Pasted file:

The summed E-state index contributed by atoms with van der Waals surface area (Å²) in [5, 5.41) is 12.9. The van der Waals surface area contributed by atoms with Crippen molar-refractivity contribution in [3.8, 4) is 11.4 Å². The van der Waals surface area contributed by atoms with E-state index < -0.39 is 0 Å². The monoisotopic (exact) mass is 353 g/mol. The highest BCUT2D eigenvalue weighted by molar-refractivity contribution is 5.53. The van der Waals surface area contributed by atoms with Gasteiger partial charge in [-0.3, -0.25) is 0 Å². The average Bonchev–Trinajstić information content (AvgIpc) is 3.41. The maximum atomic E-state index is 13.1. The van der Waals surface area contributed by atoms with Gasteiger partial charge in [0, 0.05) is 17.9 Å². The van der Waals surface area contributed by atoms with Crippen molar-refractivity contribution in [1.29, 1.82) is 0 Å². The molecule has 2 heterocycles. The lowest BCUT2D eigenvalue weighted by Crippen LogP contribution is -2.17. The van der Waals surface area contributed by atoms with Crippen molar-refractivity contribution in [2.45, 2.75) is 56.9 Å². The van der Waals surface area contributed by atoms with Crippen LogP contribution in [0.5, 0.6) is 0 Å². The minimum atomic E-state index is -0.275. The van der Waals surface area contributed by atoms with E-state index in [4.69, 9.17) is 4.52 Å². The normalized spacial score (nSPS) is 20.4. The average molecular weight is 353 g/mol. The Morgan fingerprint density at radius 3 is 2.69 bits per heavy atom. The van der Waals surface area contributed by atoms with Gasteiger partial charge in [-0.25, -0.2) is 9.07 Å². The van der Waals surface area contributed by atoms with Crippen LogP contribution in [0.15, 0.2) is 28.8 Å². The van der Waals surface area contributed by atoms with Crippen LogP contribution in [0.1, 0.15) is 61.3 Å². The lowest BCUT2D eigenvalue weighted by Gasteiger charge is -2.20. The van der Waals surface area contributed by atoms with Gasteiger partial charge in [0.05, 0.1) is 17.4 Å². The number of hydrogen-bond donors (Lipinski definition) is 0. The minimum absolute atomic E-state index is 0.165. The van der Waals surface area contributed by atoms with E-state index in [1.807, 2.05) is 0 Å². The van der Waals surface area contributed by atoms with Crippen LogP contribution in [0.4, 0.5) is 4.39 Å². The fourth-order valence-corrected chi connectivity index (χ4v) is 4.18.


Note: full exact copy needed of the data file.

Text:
The summed E-state index contributed by atoms with van der Waals surface area (Å²) in [5, 5.41) is 12.9. The van der Waals surface area contributed by atoms with Crippen molar-refractivity contribution in [3.8, 4) is 11.4 Å². The van der Waals surface area contributed by atoms with E-state index < -0.39 is 0 Å². The monoisotopic (exact) mass is 353 g/mol. The highest BCUT2D eigenvalue weighted by molar-refractivity contribution is 5.53. The van der Waals surface area contributed by atoms with Gasteiger partial charge in [-0.3, -0.25) is 0 Å². The average Bonchev–Trinajstić information content (AvgIpc) is 3.41. The maximum atomic E-state index is 13.1. The van der Waals surface area contributed by atoms with Gasteiger partial charge in [0, 0.05) is 17.9 Å². The van der Waals surface area contributed by atoms with Crippen molar-refractivity contribution in [1.29, 1.82) is 0 Å². The molecule has 2 heterocycles. The lowest BCUT2D eigenvalue weighted by Crippen LogP contribution is -2.17. The van der Waals surface area contributed by atoms with Crippen molar-refractivity contribution in [2.45, 2.75) is 56.9 Å². The van der Waals surface area contributed by atoms with Crippen LogP contribution in [0.5, 0.6) is 0 Å². The minimum atomic E-state index is -0.275. The van der Waals surface area contributed by atoms with E-state index in [4.69, 9.17) is 4.52 Å². The normalized spacial score (nSPS) is 20.4. The average molecular weight is 353 g/mol. The Morgan fingerprint density at radius 3 is 2.69 bits per heavy atom. The van der Waals surface area contributed by atoms with Gasteiger partial charge in [-0.25, -0.2) is 9.07 Å². The van der Waals surface area contributed by atoms with Crippen LogP contribution in [0.15, 0.2) is 28.8 Å². The van der Waals surface area contributed by atoms with Crippen LogP contribution in [0.1, 0.15) is 61.3 Å². The lowest BCUT2D eigenvalue weighted by Gasteiger charge is -2.20. The van der Waals surface area contributed by atoms with Gasteiger partial charge in [0.05, 0.1) is 17.4 Å². The number of hydrogen-bond donors (Lipinski definition) is 0. The minimum absolute atomic E-state index is 0.165. The van der Waals surface area contributed by atoms with E-state index in [1.807, 2.05) is 0 Å². The van der Waals surface area contributed by atoms with Crippen LogP contribution in [0.4, 0.5) is 4.39 Å². The fourth-order valence-corrected chi connectivity index (χ4v) is 4.18.